Well, I’ve been out walking these days. At first, I walked to expel nervous energy as a form of exercise. I would walk fast and deliberate. After a week, attention to my surroundings became the source of interest, replacing the goal of physical exertion. Correspondence with people I would meet along the way was a simple wave, (an affirmation of human alliance during these unusual times.) Residential architecture viewed up close, with comprehensive evidence of inhabitant’s lifestyle in full view from the sidewalk is always entertaining to me. I hear many dogs barking indoors and out. There are a lot of dogs in the world!. I don’t hear them when I drive. I see them hanging out the passenger window sometimes, (but they’re usually pretty quiet.)
Chalk Chalk Everywhere
Sidewalks are everywhere in Appleton and on the sidewalks is chalk. Chalk drawings, inspirational messages, patterns, hearts and rambling free associations of color, shapes, faces, cartoons and doodles that sometimes go on for a half block at a time.
Some of the artwork or messaging is finished and there is no one in sight. I move around the drawings, walking on the border grass and continue on my way. Other times, I have met the “artist”, (sometimes in mid production). On occasion, while carrying my camera, from a distance, I made a photograph. One portrait conveys great pride in achievement. Another temperamental artist did not appreciate my presence as she acted out her sassiness. Schools are suspended. The weather is warming, the world has closed in. The sidewalks have become concrete canvases of expression. It is a lovely thing.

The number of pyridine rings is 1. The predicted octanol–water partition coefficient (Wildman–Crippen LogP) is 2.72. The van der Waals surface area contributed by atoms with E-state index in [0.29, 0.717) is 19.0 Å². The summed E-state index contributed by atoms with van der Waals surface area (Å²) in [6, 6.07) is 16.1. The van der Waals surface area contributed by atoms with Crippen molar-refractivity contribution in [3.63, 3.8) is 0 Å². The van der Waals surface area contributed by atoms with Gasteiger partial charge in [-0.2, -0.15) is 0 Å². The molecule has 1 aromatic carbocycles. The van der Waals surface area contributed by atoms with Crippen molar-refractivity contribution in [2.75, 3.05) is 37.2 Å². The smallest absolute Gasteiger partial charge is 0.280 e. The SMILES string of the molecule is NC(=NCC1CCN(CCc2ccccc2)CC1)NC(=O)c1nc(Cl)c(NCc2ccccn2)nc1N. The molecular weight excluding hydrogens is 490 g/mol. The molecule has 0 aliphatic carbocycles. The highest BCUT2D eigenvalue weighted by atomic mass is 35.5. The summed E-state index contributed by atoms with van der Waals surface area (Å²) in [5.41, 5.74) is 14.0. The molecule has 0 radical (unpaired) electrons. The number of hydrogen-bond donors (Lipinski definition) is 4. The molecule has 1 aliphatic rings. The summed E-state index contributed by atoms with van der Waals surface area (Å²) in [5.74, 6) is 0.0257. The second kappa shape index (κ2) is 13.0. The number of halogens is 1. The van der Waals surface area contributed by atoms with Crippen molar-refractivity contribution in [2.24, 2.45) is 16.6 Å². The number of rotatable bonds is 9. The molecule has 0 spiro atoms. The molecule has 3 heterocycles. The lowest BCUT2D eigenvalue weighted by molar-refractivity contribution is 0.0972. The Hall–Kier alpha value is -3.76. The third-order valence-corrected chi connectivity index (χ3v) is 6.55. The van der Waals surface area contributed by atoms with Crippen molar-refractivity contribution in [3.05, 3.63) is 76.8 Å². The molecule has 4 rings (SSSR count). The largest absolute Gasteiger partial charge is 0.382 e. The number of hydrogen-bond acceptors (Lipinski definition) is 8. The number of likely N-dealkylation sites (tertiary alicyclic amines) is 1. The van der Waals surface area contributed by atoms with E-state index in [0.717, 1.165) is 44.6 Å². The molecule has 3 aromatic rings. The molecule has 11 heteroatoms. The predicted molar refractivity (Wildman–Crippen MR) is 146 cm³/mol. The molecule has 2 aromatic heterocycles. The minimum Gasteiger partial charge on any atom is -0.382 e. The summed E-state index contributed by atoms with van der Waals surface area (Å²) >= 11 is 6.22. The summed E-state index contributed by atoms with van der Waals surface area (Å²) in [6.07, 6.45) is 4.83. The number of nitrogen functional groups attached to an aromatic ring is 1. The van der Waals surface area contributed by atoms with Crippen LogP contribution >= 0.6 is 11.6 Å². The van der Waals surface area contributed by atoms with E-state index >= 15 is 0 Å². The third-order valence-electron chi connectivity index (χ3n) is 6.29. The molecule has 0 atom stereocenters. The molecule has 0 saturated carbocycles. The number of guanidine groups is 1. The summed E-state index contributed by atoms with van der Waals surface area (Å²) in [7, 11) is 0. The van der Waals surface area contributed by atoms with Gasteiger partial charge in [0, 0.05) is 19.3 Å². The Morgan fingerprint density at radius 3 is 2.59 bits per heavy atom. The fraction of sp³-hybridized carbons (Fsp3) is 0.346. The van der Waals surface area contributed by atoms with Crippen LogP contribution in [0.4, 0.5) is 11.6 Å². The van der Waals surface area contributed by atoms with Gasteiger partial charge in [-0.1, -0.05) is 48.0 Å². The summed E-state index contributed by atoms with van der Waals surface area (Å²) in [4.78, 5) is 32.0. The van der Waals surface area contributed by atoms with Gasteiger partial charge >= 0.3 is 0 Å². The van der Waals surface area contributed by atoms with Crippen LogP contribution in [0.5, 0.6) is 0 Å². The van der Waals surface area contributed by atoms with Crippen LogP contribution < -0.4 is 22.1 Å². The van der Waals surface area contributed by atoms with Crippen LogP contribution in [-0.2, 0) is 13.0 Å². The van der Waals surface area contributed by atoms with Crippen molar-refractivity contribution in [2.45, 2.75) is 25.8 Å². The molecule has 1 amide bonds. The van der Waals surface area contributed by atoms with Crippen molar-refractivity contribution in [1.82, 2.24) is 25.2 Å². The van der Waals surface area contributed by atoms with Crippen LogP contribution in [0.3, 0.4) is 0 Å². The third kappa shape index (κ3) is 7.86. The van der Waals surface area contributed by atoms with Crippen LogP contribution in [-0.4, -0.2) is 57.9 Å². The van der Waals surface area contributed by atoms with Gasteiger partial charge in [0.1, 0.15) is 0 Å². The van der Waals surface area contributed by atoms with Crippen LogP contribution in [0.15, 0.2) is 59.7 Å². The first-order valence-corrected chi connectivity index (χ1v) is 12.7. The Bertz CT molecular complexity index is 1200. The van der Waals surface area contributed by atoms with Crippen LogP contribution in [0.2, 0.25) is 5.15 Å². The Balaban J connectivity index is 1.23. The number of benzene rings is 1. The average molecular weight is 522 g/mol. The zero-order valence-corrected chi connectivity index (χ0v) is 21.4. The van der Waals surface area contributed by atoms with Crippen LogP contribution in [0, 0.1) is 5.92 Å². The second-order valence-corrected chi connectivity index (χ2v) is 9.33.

On one sidewalk, I noticed etchings. Either no chalk was available or the choice to make a more permanent statement prevailed. Chalk washes away in time. Sidewalk “petroglyphs” can endure. (I’ll check back and see how these whimsical , monochromatic doodles hold up over time)
Photography as a Solitary Activity
In these past weeks, an examination of activities, tasks and responsibilities have been imposed. What occupies my day? My job as a commercial photographer in Northeast Wisconsin has been affected by the pandemic. Projects have been put on hold. For awhile, I simply sat with that reality. Then I took a walk, followed by another and another with my smaller street camera in my right hand. In my walks, I realized the only thing I lost was income from doing what I do. I did not lose the enthusiasm for what I do. I would use a camera to record life’s curiosities, beauties and fleeting moments regardless of income. That realization in the midst of these times was good. I am grateful for that awareness. Strapping on my “street camera” was a creative comfort as I walk.
It’s very windy today! I think I may wear a scarf. (I can always hike it up over my nose and mouth if I need to stop into Kwik Trip for supplies on the way home.)